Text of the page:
Political surrogates’ effectiveness can vary depending on their closeness to the candidate or their rank within a political party, as George Washington University political scientist Lara Brown put it earlier this spring. Obama has high marks in both categories: He worked with or close to Clinton for years—in the Senate, on the campaign trail, and in his administration—and he occupies the highest rank of all in the Democratic Party. Clinton explicitly mentioned their multilayered relationship as she introduced Obama Tuesday, noting that “we went from political rivals to partners to friends.”
Another X factor is Obama’s widespread popularity, especially among key constituencies like black and Hispanic voters and young women. His approval rating among Democrats is high, and it’s high among voters at large: According to Gallup’s most recent survey, 51 percent of those polled approve of Obama’s job performance. In a recent ABC News / Washington Post poll, that figure was even higher: Fifty-six percent of adults surveyed approved of how Obama is handling his job, including 77 percent of non-whites. Clinton’s favorability ratings in the general public are not as impressive, with a RealClearPolitics average of roughly 40 percent.
But Obama’s role may be more focused on creating excitement and ginning up voter turnout than delivering specific voters to Clinton, as Andrew Taylor, a North Carolina State University political scientist, told me. The Clinton camp seems to be thinking along these lines, too: Aides told the Associated Press recently Obama will encourage Democratic voter registration. “There’s just about no Democratic voting group” Obama can’t help with, said Alan Abramowitz, an Emory University political scientist. He cited younger voters, unmarried women, minority groups, and Sanders supporters as groups Obama could encourage to vote, because he’s favored among all of them. Those demographics will be as key in North Carolina as anywhere else. Black voters, who heavily turned out for Obama in his past elections, comprise over 20 percent of the state’s population, with Latinos at roughly 2 percent. And a 2016 Tufts University index ranks North Carolina among the top 10 states where the youth vote could heavily influence which candidate wins.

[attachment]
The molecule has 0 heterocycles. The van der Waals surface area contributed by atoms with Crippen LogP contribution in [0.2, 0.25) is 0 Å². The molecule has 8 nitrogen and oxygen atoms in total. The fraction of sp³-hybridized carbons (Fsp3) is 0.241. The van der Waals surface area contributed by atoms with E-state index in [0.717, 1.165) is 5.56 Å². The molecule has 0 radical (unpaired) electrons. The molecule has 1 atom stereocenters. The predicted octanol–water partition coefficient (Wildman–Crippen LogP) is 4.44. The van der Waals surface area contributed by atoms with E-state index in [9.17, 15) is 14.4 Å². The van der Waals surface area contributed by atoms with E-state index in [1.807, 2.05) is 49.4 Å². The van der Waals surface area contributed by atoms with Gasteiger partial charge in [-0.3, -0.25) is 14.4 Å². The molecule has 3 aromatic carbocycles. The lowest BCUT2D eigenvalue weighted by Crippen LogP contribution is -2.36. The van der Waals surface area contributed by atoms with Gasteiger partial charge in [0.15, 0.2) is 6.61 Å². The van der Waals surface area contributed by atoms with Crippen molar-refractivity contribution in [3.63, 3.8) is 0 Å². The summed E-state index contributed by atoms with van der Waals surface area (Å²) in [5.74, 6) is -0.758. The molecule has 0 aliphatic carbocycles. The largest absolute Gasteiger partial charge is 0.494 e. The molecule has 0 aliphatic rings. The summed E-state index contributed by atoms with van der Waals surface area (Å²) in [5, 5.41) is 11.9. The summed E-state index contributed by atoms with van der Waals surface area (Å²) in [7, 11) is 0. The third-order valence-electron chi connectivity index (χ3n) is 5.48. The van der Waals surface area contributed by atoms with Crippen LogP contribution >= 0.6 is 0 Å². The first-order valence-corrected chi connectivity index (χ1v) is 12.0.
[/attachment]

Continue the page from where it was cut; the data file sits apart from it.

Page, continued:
Clinton and Obama originally planned to campaign together in Wisconsin last month, but they rescheduled after the deadly Orlando shooting. Wisconsin wasn’t randomly chosen for their debut, nor was its substitute, North Carolina. Obama, who won Wisconsin twice, was supposed to help Clinton “build a bulwark here against presumptive GOP nominee Donald Trump, who badly needs blue-collar white voters in states like Wisconsin to reach the White House,” the Milwaukee Journal Sentinel reported last month. When that event was canceled, the Clinton campaign pivoted to North Carolina, a redder state that’s seen as a 2016 battleground, and where Obama could help rally voters. The state represents a “potential opportunity” for Clinton to build upon Obama’s 2012 victory map, The New York Times noted—not just match it. Obama won North Carolina in 2008—the first Democrat to do so since the 1970s—before losing it in a close race four years later. In the Democratic primary, Clinton won North Carolina with roughly 55 percent.
Obama seemed to start his get-out-the-vote effort early during his speech Tuesday. As he encouraged ralliers to hit the polls in November, Obama said the choice between Clinton and Trump isn’t a partisan one, but rather a choice “between whether we are going to cling to some imaginary past or whether we’re going to reach for the future.” Shortly thereafter, when the crowd started booing Trump’s immigration plan, Obama cut in: “Don’t boo—vote. Booing doesn’t help.”